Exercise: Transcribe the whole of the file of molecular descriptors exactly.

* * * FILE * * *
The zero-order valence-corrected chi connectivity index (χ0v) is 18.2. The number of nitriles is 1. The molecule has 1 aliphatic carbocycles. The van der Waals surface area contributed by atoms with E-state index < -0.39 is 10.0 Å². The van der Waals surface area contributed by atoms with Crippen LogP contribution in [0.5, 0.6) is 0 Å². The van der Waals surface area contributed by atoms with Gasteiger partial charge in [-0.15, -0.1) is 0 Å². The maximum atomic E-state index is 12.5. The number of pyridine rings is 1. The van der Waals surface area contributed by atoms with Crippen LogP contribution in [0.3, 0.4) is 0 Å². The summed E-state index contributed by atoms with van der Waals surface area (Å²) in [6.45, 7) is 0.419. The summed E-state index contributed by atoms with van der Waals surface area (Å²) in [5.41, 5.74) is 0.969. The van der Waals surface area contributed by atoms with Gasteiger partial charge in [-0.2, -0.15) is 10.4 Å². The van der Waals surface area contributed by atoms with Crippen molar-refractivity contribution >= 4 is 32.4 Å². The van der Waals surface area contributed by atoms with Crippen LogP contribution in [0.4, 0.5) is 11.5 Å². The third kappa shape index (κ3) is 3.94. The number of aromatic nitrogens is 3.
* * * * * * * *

The zero-order valence-corrected chi connectivity index (χ0v) is 18.2. The number of nitriles is 1. The molecule has 1 aliphatic carbocycles. The van der Waals surface area contributed by atoms with E-state index < -0.39 is 10.0 Å². The van der Waals surface area contributed by atoms with Crippen LogP contribution in [0.5, 0.6) is 0 Å². The van der Waals surface area contributed by atoms with Gasteiger partial charge in [-0.15, -0.1) is 0 Å². The maximum atomic E-state index is 12.5. The number of pyridine rings is 1. The van der Waals surface area contributed by atoms with Crippen LogP contribution in [0.3, 0.4) is 0 Å². The summed E-state index contributed by atoms with van der Waals surface area (Å²) in [6.45, 7) is 0.419. The summed E-state index contributed by atoms with van der Waals surface area (Å²) in [5.41, 5.74) is 0.969. The van der Waals surface area contributed by atoms with Gasteiger partial charge in [-0.2, -0.15) is 10.4 Å². The van der Waals surface area contributed by atoms with Crippen molar-refractivity contribution >= 4 is 32.4 Å². The van der Waals surface area contributed by atoms with Crippen LogP contribution in [0.4, 0.5) is 11.5 Å². The third kappa shape index (κ3) is 3.94. The number of aromatic nitrogens is 3.